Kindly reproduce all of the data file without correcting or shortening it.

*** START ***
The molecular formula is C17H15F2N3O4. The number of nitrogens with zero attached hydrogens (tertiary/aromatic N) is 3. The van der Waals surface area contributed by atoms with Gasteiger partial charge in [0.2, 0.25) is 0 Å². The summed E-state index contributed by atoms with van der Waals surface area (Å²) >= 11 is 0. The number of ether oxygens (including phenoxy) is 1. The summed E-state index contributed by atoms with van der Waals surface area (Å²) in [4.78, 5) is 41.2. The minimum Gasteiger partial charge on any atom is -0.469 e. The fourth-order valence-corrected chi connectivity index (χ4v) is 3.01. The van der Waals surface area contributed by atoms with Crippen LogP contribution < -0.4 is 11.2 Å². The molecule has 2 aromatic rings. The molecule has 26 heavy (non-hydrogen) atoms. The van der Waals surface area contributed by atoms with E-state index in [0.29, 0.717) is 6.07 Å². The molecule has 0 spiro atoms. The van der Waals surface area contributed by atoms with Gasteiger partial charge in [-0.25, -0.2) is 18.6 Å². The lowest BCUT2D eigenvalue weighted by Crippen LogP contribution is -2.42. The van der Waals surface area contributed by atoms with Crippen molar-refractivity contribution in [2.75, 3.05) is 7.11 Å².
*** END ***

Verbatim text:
The molecular formula is C17H15F2N3O4. The number of nitrogens with zero attached hydrogens (tertiary/aromatic N) is 3. The van der Waals surface area contributed by atoms with Gasteiger partial charge in [0.2, 0.25) is 0 Å². The summed E-state index contributed by atoms with van der Waals surface area (Å²) >= 11 is 0. The number of ether oxygens (including phenoxy) is 1. The summed E-state index contributed by atoms with van der Waals surface area (Å²) in [4.78, 5) is 41.2. The minimum Gasteiger partial charge on any atom is -0.469 e. The fourth-order valence-corrected chi connectivity index (χ4v) is 3.01. The van der Waals surface area contributed by atoms with Crippen LogP contribution < -0.4 is 11.2 Å². The molecule has 2 aromatic rings. The molecule has 26 heavy (non-hydrogen) atoms. The van der Waals surface area contributed by atoms with E-state index in [0.29, 0.717) is 6.07 Å². The molecule has 0 spiro atoms. The van der Waals surface area contributed by atoms with Gasteiger partial charge in [-0.25, -0.2) is 18.6 Å². The lowest BCUT2D eigenvalue weighted by Crippen LogP contribution is -2.42. The van der Waals surface area contributed by atoms with Crippen molar-refractivity contribution in [2.75, 3.05) is 7.11 Å².